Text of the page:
This New York Times story about the poor treatment received by the elderly at the hands of long term health care insurers is important. From the story:
Tens of thousands of elderly Americans have received life-prolonging care as a result of their long-term-care policies. With more than eight million customers, such insurance is one of the many products that companies are pitching to older Americans reaching retirement.
Yet thousands of policyholders say they have received only excuses about why insurers will not pay. Interviews by The New York Times and confidential depositions indicate that some long-term-care insurers have developed procedures that make it difficult–if not impossible–for policyholders to get paid.
Such stories vividly demonstrate two things: First the context in which assisted suicide would be practiced is dysfunctional and would lead to people being pushed out of the lifeboat. Second, despite running many stories of this kind, the editorial writers of most mainstream newspapers ignore these very matters when they tout “choice” in support of assisted suicide.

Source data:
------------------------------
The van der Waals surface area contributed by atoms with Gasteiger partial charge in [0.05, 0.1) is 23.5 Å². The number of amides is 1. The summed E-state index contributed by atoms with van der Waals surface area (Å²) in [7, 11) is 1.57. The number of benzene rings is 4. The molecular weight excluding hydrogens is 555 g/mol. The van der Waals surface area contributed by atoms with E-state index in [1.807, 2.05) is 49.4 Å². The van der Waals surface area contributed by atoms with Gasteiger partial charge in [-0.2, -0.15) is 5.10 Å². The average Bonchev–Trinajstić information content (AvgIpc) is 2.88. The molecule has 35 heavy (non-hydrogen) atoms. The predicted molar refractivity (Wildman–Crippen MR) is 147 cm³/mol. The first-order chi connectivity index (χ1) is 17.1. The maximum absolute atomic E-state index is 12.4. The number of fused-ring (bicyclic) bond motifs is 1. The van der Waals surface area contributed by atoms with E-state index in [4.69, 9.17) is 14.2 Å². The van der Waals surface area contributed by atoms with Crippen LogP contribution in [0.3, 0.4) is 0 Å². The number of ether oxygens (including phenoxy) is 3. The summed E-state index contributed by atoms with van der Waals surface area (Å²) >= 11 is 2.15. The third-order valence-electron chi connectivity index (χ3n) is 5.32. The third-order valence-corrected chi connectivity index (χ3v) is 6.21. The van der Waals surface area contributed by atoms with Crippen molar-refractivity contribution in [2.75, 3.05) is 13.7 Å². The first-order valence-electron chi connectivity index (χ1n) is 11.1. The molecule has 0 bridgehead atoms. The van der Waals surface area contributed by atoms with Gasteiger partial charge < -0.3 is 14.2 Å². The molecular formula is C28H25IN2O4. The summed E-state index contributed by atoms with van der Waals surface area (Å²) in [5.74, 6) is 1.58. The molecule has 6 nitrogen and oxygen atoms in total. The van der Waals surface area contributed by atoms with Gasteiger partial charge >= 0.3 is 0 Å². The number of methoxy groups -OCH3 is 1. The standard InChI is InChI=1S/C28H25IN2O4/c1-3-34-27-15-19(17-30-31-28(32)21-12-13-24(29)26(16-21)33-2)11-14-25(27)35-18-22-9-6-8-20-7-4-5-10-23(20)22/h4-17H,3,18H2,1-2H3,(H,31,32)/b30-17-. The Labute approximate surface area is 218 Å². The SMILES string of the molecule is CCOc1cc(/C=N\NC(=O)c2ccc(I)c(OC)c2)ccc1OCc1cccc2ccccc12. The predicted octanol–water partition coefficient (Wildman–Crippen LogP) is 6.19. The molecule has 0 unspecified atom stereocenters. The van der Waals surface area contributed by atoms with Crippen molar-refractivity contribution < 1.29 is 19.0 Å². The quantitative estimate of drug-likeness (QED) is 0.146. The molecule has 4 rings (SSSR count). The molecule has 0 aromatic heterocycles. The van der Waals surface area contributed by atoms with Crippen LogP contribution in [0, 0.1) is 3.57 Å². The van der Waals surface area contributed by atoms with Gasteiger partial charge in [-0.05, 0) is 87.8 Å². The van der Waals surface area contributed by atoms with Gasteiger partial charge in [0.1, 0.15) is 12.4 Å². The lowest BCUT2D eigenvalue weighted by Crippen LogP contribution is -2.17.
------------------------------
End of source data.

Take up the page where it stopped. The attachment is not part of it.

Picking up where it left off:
This is what I call “euthanasia world.” Media will rail against HMOs and the number of uninsured. Then when the topic turns to assisted suicide, suddenly every doctor is Marcus Welby, MD (for the young among you or those from outside the country, Welby was a television doctor who never charged his patients and who made house calls during which he solved all of their medical problems). And every family is the Waltons (for the young and those from outside the country, the Waltons was an idealized family first made famous in a book and then in a television series. Everyone took care of and loved each other selflessly during the Depression.)